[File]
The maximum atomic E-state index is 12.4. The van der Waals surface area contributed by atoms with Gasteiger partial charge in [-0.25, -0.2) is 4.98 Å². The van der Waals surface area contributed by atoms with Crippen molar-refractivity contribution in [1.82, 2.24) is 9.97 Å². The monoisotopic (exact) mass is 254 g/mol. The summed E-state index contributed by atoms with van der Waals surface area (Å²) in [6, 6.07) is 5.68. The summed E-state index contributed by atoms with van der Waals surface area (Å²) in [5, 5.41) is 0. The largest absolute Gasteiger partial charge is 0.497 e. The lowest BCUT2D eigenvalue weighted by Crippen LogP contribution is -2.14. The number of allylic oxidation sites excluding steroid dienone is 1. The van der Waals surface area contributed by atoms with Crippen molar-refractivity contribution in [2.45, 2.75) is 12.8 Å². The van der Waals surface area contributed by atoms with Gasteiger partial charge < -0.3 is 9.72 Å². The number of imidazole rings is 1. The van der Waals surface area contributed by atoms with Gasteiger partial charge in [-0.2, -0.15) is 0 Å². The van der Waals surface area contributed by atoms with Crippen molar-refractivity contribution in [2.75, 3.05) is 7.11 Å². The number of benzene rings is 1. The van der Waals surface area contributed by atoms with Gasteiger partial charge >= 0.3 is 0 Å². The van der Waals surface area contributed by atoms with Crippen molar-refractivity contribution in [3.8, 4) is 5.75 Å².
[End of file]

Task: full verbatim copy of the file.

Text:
The maximum atomic E-state index is 12.4. The van der Waals surface area contributed by atoms with Gasteiger partial charge in [-0.25, -0.2) is 4.98 Å². The van der Waals surface area contributed by atoms with Crippen molar-refractivity contribution in [1.82, 2.24) is 9.97 Å². The monoisotopic (exact) mass is 254 g/mol. The summed E-state index contributed by atoms with van der Waals surface area (Å²) in [6, 6.07) is 5.68. The summed E-state index contributed by atoms with van der Waals surface area (Å²) in [5, 5.41) is 0. The largest absolute Gasteiger partial charge is 0.497 e. The lowest BCUT2D eigenvalue weighted by Crippen LogP contribution is -2.14. The number of allylic oxidation sites excluding steroid dienone is 1. The van der Waals surface area contributed by atoms with Crippen molar-refractivity contribution in [2.45, 2.75) is 12.8 Å². The van der Waals surface area contributed by atoms with Gasteiger partial charge < -0.3 is 9.72 Å². The number of imidazole rings is 1. The van der Waals surface area contributed by atoms with Gasteiger partial charge in [-0.2, -0.15) is 0 Å². The van der Waals surface area contributed by atoms with Crippen molar-refractivity contribution in [2.75, 3.05) is 7.11 Å². The number of benzene rings is 1. The van der Waals surface area contributed by atoms with Gasteiger partial charge >= 0.3 is 0 Å². The van der Waals surface area contributed by atoms with Crippen molar-refractivity contribution in [3.8, 4) is 5.75 Å².